I’ve been struggling to know what is best for my son for a while now. As you may know, I had to pull him out of school about a year ago because of severe bullying. Recovery from that trauma is ongoing, but for the most part he is finally back to his old self. I have been homeschooling him for the last year, and he has straight A’s. I am really proud of him. But I have noticed that even though he is excelling in his studies, his social skills are slipping — to put it mildly — because he likes to be alone.
The other day I watched him play with a longtime friend. A year ago, I would have put my son’s social skills ahead of his friend. But this time it was clearly reversed. With the home school environment, my son has almost become a hermit.
He never goes anywhere and rarely wants to do anything. I was so thrilled today when he ventured into the backyard. It was the first time since winter began that he went out without being shoved out the door.
So I have been praying and searching for the right situation for my son. And in the process, I have been talking to my best friends about my concerns. One of them had an unusual, but amazing, suggestion. She reminded me that I am not alone in my love and concern for my son. She suggested that I do family history and temple work when I can, so that those on the other side of the veil — my son’s ancestors and mine — can help us out. What a surprising suggestion! It had never occurred to me. Once I thought about it, though, it made perfect sense. So I got to work.
As I have been doing indexing, I have found some hidden connections to ancestors whose temple work I thought was completed. I found a son in one family who had been connected in the family group sheets for years. The family’s temple work had all been done.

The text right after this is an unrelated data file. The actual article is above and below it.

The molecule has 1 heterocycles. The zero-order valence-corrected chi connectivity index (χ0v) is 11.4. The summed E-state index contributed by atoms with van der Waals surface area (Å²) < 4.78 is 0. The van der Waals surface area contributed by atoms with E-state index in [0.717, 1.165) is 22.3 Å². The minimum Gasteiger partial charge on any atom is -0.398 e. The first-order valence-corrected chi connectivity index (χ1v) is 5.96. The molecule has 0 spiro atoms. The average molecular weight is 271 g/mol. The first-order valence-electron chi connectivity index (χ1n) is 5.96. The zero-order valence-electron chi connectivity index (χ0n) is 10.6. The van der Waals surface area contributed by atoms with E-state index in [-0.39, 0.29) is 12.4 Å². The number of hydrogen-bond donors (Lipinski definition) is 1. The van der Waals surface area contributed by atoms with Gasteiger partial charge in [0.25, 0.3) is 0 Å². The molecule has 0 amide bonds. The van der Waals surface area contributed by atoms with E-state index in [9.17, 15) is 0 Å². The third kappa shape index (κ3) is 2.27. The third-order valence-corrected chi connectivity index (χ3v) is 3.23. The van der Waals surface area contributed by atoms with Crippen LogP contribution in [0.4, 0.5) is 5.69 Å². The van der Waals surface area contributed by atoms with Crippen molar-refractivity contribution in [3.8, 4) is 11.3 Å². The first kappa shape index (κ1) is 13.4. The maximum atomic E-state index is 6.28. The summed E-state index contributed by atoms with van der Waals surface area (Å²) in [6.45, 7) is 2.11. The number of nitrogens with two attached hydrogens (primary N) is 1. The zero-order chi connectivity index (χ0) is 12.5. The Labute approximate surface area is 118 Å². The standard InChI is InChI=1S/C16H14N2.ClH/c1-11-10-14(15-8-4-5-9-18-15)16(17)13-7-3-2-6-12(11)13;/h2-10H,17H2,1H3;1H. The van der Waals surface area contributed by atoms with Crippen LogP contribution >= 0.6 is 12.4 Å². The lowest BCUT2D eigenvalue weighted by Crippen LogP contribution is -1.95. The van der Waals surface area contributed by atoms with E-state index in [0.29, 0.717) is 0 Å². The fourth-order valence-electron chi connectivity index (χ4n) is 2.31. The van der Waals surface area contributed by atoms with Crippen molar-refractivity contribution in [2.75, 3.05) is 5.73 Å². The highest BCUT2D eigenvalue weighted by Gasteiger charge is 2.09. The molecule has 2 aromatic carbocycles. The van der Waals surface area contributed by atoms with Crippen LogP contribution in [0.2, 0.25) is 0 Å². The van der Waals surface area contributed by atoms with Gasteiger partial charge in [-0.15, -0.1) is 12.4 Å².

And yet, there was this one son who somehow had been missed. That was an awesome moment for me. I love uniting families and feeling like I am helping people who can’t do this for themselves.
Peace Like a River
The feeling in our home has been more peaceful as I have taken time to do family history. I turn the TV off more often and I am even feeling the urge to read my scriptures more frequently. My son is more cooperative and my mind more clear. I don’t have all the answers I need yet, but they are starting to fall into place.
More than anything, there is a feeling all around me that I am not alone — and as a special needs mom, the feeling of being alone is almost a constant thing. Even my husband doesn’t understand, because one of the strange things about Autism is that I can tell my son something and he listens. But if anyone else says the exact same thing, somehow the context doesn’t transfer and he doesn’t understand the message. Because of this, I am often the one doing everything because my husband’s attempts are unsuccessful. It’s frustrating to say the least.
I have also begun to accept that, right now, my son has a disability. I see Autism as a difference, not a defect. Yet his social skills are so lacking right now that it’s a disability for him. I can’t help him over this hurdle. And that hurts! But I found a school this week that may be the answer I have been praying for.
They are a small school, with only 10 kids in my son’s grade. That is what he needs — small and unintimidating, but social enough that he will not be a hermit any longer. I’ll keep you posted. But I am feeling like things are starting to fall into place.
My message today is simple: you aren’t alone. You have people on the other side of the veil who love you and your family. They are cheering for you and helping you in ways you can’t see. I am learning that as I keep working to be closer to my Heavenly Father, I am seeing their help more clearly. It is my hope that you have the same blessings.
Abby is capable and caring. She is learning more about Autism and parenthood every day. And even though she is the first to admit she makes a lot of mistakes, she is so grateful to be on this journey. She comes from a family with many autistic members. She invites us to join her, as she shares her adventures. She wishes to emphasize that Autism is a difference not a defect. If you or a family member have autism yourself, Abby wants you to know that this isn't a bad thing. And you or your loved one are not sick or broken. Together we will teach the world this new language.